2015 Tax Filing Season to Begin on Jan. 20th

2015 Tax Filing Season to Begin on Jan. 20th

By / State News / الأربعاء, 21 كانون2/يناير 2015 05:00

RALEIGH : N.C. : January 15th, 2015 - The North Carolina Department of Revenue (NCDOR) will officially open the 2015 tax filing season on Jan. 20. In accordance with scheduling outlined by the Internal Revenue Service (IRS), NCDOR will begin processing individual income tax returns on this date. Taxpayers or preparers who submit a filing prior to the season's opening should remain mindful that the IRS will not transmit any returns to NCDOR prior to this date. Additionally, individuals should use the Jan. 20 opening date as the baseline when calculating tax refund expectations.
Under the Tax Simplification and Reduction Act, many changes to the tax code went into effect during the 2014 tax year. In addition to lowering the tax rate and increasing the amount of the standard deduction, the legislation also adjusted the number of itemized deductions available to taxpayers. Whether using a preparer or submitting a return individually, taxpayers should be mindful of the affect these changes may have on their tax return.
Taxpayers are encouraged to file and pay electronically (eFile). The eFile method can help expedite the state tax refund process and is faster, easier, and more accurate than traditional filing and paying methods. An eFile for Free option is available for those who qualify. In preparation for the upcoming filing season, NCDOR has extended hours for phone assistance. Taxpayers with questions can contact the department from 8 a.m. to 6 p.m. EST, Monday through Friday at 1-877-252-3052 to receive guidance from customer service specialists.
For more information concerning the tax filing process, including copies of all forms and information on tax law changes, please visit www.dornc.com

IMPACT OF THE FEDERAL TAX INCREASE PREVENTION ACT OF 2014 ON NORTH CAROLINA’S CORPORATE AND INDIVDUAL INCOME TAX RETURNS

North Carolina’s corporate income tax law uses federal taxable income as the starting point in determining North Carolina taxable income. North Carolina’s individual income tax law uses federal adjusted gross income as the starting point in determining North Carolina taxable income.
In both cases, the reference to federal law is to the Internal Revenue Code (“Code”) as of a certain date. Currently, that reference is to the Code as of December 31, 2013. Each year the General Assembly determines whether to update its reference to the Code. Doing so would make recent amendments to the Code applicable for North Carolina income tax purposes. In some cases, the General Assembly chooses not to follow (“decouple” from) certain amendments to federal law.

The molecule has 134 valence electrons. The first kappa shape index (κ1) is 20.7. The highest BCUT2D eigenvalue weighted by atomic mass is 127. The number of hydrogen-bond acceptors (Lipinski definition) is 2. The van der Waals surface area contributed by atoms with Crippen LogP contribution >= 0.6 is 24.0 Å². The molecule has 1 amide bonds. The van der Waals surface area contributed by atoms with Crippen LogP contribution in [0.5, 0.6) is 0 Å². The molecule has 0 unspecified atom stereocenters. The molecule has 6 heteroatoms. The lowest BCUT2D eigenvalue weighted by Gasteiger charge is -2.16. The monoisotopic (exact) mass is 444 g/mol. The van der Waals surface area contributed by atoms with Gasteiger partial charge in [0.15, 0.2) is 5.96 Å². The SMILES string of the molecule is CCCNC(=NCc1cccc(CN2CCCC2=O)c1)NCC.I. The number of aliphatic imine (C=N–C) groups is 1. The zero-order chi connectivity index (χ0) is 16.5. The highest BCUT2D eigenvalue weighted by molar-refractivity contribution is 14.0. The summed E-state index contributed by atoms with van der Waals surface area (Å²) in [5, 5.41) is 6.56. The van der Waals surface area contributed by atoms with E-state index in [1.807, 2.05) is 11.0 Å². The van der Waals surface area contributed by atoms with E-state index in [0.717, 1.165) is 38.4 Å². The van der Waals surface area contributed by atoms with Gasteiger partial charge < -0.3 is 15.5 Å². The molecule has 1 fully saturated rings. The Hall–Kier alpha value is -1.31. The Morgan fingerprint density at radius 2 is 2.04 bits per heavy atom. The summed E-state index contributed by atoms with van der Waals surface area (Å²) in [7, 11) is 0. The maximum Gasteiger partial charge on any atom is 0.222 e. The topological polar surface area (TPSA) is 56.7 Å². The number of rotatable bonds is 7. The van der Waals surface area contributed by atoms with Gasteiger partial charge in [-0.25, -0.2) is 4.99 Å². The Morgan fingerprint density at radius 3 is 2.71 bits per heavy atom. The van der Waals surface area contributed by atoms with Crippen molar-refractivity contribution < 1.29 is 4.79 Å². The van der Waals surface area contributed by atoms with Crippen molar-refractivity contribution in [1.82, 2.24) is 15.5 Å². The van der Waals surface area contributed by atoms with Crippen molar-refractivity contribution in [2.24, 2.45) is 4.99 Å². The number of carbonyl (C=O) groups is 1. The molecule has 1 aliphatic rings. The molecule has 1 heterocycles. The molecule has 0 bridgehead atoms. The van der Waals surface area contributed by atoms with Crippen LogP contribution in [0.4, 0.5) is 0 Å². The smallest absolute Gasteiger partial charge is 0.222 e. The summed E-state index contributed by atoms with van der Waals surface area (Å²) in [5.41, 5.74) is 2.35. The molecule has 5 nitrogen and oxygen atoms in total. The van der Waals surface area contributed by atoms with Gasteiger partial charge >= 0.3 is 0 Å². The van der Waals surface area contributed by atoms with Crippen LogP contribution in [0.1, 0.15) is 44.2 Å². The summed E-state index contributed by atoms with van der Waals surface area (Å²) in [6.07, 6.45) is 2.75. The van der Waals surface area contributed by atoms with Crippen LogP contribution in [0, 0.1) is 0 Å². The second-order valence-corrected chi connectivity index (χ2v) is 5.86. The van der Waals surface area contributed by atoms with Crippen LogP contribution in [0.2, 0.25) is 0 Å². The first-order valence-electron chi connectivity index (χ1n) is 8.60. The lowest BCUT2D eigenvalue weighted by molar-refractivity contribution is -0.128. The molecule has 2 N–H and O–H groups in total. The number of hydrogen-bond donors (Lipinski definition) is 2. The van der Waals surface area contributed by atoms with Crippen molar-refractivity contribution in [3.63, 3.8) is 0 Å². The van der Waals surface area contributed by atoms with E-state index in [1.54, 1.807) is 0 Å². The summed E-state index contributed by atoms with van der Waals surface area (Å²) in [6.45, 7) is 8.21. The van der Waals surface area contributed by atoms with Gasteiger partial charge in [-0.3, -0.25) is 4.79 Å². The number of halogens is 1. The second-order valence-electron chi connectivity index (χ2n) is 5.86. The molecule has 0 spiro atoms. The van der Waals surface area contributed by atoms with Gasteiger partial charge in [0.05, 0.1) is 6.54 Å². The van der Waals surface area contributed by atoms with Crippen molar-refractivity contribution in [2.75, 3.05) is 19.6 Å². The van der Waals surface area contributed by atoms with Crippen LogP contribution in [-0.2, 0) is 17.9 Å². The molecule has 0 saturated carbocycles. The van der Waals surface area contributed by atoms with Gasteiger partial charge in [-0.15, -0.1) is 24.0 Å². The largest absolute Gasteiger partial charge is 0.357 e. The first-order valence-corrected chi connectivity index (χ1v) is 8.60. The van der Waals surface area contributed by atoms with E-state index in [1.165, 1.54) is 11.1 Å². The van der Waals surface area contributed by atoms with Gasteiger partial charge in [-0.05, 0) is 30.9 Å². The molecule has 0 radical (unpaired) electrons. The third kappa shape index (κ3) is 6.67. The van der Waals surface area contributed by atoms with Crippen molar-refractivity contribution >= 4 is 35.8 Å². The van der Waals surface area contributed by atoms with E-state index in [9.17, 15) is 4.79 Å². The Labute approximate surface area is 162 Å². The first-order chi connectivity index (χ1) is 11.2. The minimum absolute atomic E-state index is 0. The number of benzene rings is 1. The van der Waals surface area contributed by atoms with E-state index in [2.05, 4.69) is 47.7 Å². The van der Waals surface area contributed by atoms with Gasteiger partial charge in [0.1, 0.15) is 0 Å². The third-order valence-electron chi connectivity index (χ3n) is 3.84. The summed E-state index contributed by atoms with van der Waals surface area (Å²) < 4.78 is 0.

On December 19, 2014, President Obama signed into law the Tax Increase Prevention Act of 2014 (“TIPA”). The Act extended several provisions in federal law that had sunset at the end of 2013. If the General Assembly does not update the reference to the Code to December 19, 2014 or later, the extension of those provisions will not apply for North Carolina income tax purposes.
The Revenue Laws Study Committee is charged with studying North Carolina’s revenue laws and making recommendations with respect to those laws to the General Assembly.
On January 13, 2015, the Revenue Laws Study Committee adopted a recommendation to update the reference to the Code to January 1, 2015 but to decouple from specific provisions in TIPA.
If the General Assembly enacts legislation to update the Code reference as recommended, North Carolina will require additions on the corporate and individual income tax returns for (a) 85% of the amount deducted as bonus depreciation on the federal return and (b) 85% of the difference between the amount deducted on the federal return for Code section 179 expenses, using the federal dollar and federal investment limitations, and the amount that would be deductible for Code section 179 expenses using the North Carolina dollar and North Carolina investment limitations set out for 2014.
For individual income tax returns, additions would also be required for (a) the amount excluded from gross income for the discharge of qualified principal residence indebtedness, (b) the amount deducted in arriving at adjusted gross income for qualified tuition and related expenses, and (c) the amount excluded from gross income for a qualified charitable distribution from an individual retirement plan by a person who has attained age 70 ½. In addition, an individual would also be required to exclude amounts paid for mortgage insurance premiums from the deduction for qualified residence interest if the taxpayer claims itemized deductions on the North Carolina return.
Any person filing a North Carolina income tax return whose 2014 federal taxable income or federal adjusted gross income is impacted by the amendments to federal law included in TIPA should consider waiting to file the 2014 North Carolina income tax return until the General Assembly takes action.
A taxpayer who files the 2014 income tax return before the General Assembly takes action may have to amend the return to reflect the General Assembly’s action.
The General Assembly is scheduled to convene on January 28, 2015. If the General Assembly enacts legislation to update the Code reference, the Department will provide additional guidance, including how to report any required additions on the 2014 returns.

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